Health & Wellness

Gastro Scientists Call for Survey Participants

Canadians with inflammatory bowel disease are being asked to help identify what’s missing in their care

Two Canadian health-care and health policy groups, both registered charities, are looking for patients to take part in surveys intended to help improve their treatment. Conducted by the Gastrointestinal (GI) Society and the Canadian Society of Intestinal Research (CSIR), the surveys focus on the experience of people being treated for gastrointestinal and other inflammation-causing diseases.

The first survey, IBD Patients: What’s Missing in Your Care?, is open to those who have been diagnosed with a form of inflammatory bowel disease (IBD); IBDs cause severe diarrhea, abdominal pain, fatigue, and weight loss, and include Crohn’s disease, ulcerative colitis, ulcerative proctitis, and microscopic colitis. Available in English and French and open to patients around the world, the survey focuses on patients’ experience of their care and treatment.

The second survey focuses on the experiences of patients taking biologic or biosimilar medications to treat one of an array of diseases that cause inflammation, including IBDs, diabetes, rheumatoid arthritis, cancer, osteoporosis, psoriasis, HIV, multiple sclerosis, and growth deficiencies. (Biologics are medications produced from or containing organic material, and biosimilars are essentially generic versions of biologics.) The Canadian Biosimilar Medication Experience is a follow-up to a 2015 survey.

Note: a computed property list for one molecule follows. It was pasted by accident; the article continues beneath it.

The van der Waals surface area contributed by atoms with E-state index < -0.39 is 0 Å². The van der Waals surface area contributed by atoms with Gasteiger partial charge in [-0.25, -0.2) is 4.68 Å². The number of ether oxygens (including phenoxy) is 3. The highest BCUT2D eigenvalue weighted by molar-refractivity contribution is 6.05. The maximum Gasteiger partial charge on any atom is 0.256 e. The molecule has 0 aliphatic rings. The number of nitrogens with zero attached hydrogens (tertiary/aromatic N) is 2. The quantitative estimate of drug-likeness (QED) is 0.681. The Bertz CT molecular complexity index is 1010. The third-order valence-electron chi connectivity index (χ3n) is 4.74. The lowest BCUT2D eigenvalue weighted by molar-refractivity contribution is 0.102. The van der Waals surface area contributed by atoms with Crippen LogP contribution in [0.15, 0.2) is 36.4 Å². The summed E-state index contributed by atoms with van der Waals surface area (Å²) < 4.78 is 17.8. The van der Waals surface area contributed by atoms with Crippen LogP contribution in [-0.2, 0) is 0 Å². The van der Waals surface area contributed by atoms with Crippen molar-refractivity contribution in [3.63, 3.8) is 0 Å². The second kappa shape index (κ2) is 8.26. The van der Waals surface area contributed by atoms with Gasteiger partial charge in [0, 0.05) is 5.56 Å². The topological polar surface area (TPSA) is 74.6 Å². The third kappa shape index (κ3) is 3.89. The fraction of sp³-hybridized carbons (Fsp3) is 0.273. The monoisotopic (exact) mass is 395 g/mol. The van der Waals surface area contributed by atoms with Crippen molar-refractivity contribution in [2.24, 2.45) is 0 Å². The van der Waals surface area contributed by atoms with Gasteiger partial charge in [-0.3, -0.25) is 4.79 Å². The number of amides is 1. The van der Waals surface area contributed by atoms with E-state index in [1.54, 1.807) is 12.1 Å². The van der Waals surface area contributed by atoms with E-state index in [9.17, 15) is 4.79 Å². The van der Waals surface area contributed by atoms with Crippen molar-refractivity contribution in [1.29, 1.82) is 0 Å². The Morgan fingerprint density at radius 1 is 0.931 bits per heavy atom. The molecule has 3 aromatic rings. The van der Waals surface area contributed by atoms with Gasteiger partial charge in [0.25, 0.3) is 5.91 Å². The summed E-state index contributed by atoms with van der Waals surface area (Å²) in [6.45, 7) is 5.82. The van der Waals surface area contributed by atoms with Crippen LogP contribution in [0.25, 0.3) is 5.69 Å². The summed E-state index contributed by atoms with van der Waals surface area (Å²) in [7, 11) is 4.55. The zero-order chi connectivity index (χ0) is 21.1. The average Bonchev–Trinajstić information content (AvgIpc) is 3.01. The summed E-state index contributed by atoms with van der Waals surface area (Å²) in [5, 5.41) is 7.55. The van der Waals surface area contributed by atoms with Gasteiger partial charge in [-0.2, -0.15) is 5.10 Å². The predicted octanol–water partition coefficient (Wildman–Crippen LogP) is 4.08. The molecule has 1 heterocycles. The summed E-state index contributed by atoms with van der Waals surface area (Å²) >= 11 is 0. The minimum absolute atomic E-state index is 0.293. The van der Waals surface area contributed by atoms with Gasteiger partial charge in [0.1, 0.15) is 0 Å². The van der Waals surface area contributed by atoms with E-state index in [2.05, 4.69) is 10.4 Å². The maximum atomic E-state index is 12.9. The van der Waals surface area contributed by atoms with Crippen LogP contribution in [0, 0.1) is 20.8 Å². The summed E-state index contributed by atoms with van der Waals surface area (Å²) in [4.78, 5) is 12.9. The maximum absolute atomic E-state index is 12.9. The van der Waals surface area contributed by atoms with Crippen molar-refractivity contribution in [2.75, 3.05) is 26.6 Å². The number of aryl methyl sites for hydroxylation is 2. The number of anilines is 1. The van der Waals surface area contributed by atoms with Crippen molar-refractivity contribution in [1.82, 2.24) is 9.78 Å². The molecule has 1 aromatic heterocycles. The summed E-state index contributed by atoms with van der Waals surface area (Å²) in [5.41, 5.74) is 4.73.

“Health-care is an ever-changing space of innovation and variation,” the GI Society’s president and CEO, Gail Attara, said in a statement. “The GI Society and the CSIR seek to balance health policy with real world evidence and ensure that the patient voice is the prime focus. That’s why we urge all individuals living with IBD to participate in our global survey and Canadian patients with inflammatory conditions of any kind to complete the biosimilar survey.”

The CSIR hopes the survey will provide a better understanding of what needs aren’t being met among patients with IBDs. Since 1976, the charity has been raising funds to research IBDs and better inform the public about the diseases. The charity estimates that about six million Canadians live with irritable bowel syndrome, while 233,000 more suffer from chronic inflammatory bowel diseases.

Both surveys can be found at under the “Latest News” heading.

Photo: iStock/Rawpixel.